Hydrogen As A Sustainable Energy Resource
Green hydrogen is becoming a key component in bringing about energy transition and ensuring a sustainable future. We at Pfannenberg have moved early to embrace this new technology and support it through the design of thermal management and
signaling solutions that extend its life and effectiveness.
We are at your complete disposal to study together solutions for different types of applications.
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Energy conversion and hydrogen processing
Hydrogen electrolysis is splitting water molecules into hydrogen and oxygen through electricity. Hydrogen can be generate to create fuel cells, used in various applications such as powering vehicles, buildings, and other industrial processes.
Cooling systems can remove the heat generated during electrolysis, thereby maintaining a constant operating temperature within the electrolyser, which is critical for optimal performance and longevity. The cooling system typically consists of a heat exchanger - that uses a cooling fluid such as water or air to dissipate the heat generated by the electrolysis process – and a chiller that refrigerate the cooling fluid itself. The cooling system can be integrated into the electrolyser unit or be free-standing and connected via pipes or hoses.
Electrical cabinets are an essential component of hydrogen electrolysers, as they contain the electrical components that control the electrolysis process. Also these components can generate a significant amount of heat during operation, and in this case cooling can take place both by air - through filterfans, air/air heat exchangers or cooling units depending on the heat load - and by liquid - through air/water heat exchangers, perhaps connected to the same chiller that serves the electrolyser.
Even electrolysis power supply systems have electrical components that need to be protected from excess heat, and the same applies to electrical substations: we can intervene with standard or customized solutions, depending on project requirements.
Hydrogen storage systems
Hydrogen storage systems are a vital to hydrogen energy systems, as they provide a means to store hydrogen for later use. However, hydrogen storage can be challenging due to the low density of hydrogen gas, which requires high-pressure storage or cryogenic temperatures to achieve sufficient storage capacity.
Regardless of the storage method used, cooling systems are often required to manage the heat generated during the storage process. This heat can be generated by several sources, such as compression of the hydrogen gas or heat transfer from the surrounding environment.
The experience we developed over the last years concerns solid-state hydrogen storage projects and the related thermal management needs: for these projects we have designed and built customized liquid cooling solutions. When storage occurs through compression, temperature control can ease the release and absorption of the hydrogen: being warmer or cooler speeds the process up.
Overall, cooling systems are an essential component of hydrogen storage systems, as they help to maintain safe operating temperatures, prevent damage to the storage system, and optimize performance.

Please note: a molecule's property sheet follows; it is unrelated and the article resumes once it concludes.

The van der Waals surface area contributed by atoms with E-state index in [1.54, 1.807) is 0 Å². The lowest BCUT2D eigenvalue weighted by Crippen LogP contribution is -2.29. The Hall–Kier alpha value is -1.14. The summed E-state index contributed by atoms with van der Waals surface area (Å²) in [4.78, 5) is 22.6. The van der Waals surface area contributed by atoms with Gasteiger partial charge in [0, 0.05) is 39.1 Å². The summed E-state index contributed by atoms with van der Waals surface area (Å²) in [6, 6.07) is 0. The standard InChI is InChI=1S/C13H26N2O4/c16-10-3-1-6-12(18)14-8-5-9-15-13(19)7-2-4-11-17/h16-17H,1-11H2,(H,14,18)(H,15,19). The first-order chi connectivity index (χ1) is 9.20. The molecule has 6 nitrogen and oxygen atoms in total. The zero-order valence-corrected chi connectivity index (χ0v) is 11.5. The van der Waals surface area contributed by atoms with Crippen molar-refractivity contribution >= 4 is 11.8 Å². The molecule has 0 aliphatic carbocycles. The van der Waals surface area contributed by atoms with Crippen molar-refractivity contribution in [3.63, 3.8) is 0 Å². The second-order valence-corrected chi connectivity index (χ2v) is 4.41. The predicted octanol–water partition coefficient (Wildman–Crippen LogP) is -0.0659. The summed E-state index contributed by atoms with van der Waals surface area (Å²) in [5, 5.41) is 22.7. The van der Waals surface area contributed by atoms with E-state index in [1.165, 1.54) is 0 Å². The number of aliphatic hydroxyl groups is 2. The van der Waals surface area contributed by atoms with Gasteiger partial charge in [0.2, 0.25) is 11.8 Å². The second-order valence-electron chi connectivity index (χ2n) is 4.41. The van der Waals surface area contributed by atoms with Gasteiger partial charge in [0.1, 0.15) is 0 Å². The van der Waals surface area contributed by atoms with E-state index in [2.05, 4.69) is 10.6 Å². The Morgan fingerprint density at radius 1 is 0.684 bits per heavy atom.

Hydrogen transport and distribution
Hydrogen transport and distribution involves the movement of hydrogen gas from production facilities to end-users, such as fuel cell vehicles or industrial applications. During this process, hydrogen gas can experience temperature changes due to a variety of factors, including compression, expansion, and exposure to different environmental conditions.
To maintain the quality and safety of the hydrogen gas during transport and distribution, cooling systems may be required to manage the temperature of the gas. These cooling systems can help to prevent overheating, ensure efficient operation, and avoid damage to transport and distribution equipment.
Cooling systems may also be required to manage the temperature of the transport and distribution equipment, as well as to manage heat generated during hydrogen release or utilization. For example, hydrogen fuel cells generate heat during the conversion of hydrogen gas to electricity. This heat must be managed to prevent overheating of the fuel cell and maintain efficient operation.
The primary purpose of alarm systems in hydrogen plants is to alert operators to abnormal conditions or hazards that could pose a threat to personnel, equipment, or the environment.
These visual or audible alarms may be triggered by a variety of factors, including changes in temperature, pressure, flow rates, or chemical concentrations, i.e.:
- High-pressure alarms: triggered when the pressure in a vessel or piping system exceeds a predetermined threshold.
- Temperature alarms: triggered when the temperature of a vessel or piping system exceeds a predetermined threshold.
- Gas detection alarms: triggered when the concentration of a specific gas exceeds a predetermined threshold.
- Flow rate alarms: triggered when the flow rate of a gas or liquid falls below or exceeds a predetermined threshold.
Our visual and audible signaling portfolio includes SIL/PL-compliant signaling devices as well as Ex signaling solutions to ensure that prompt action is taken to prevent accidents or equipment damage.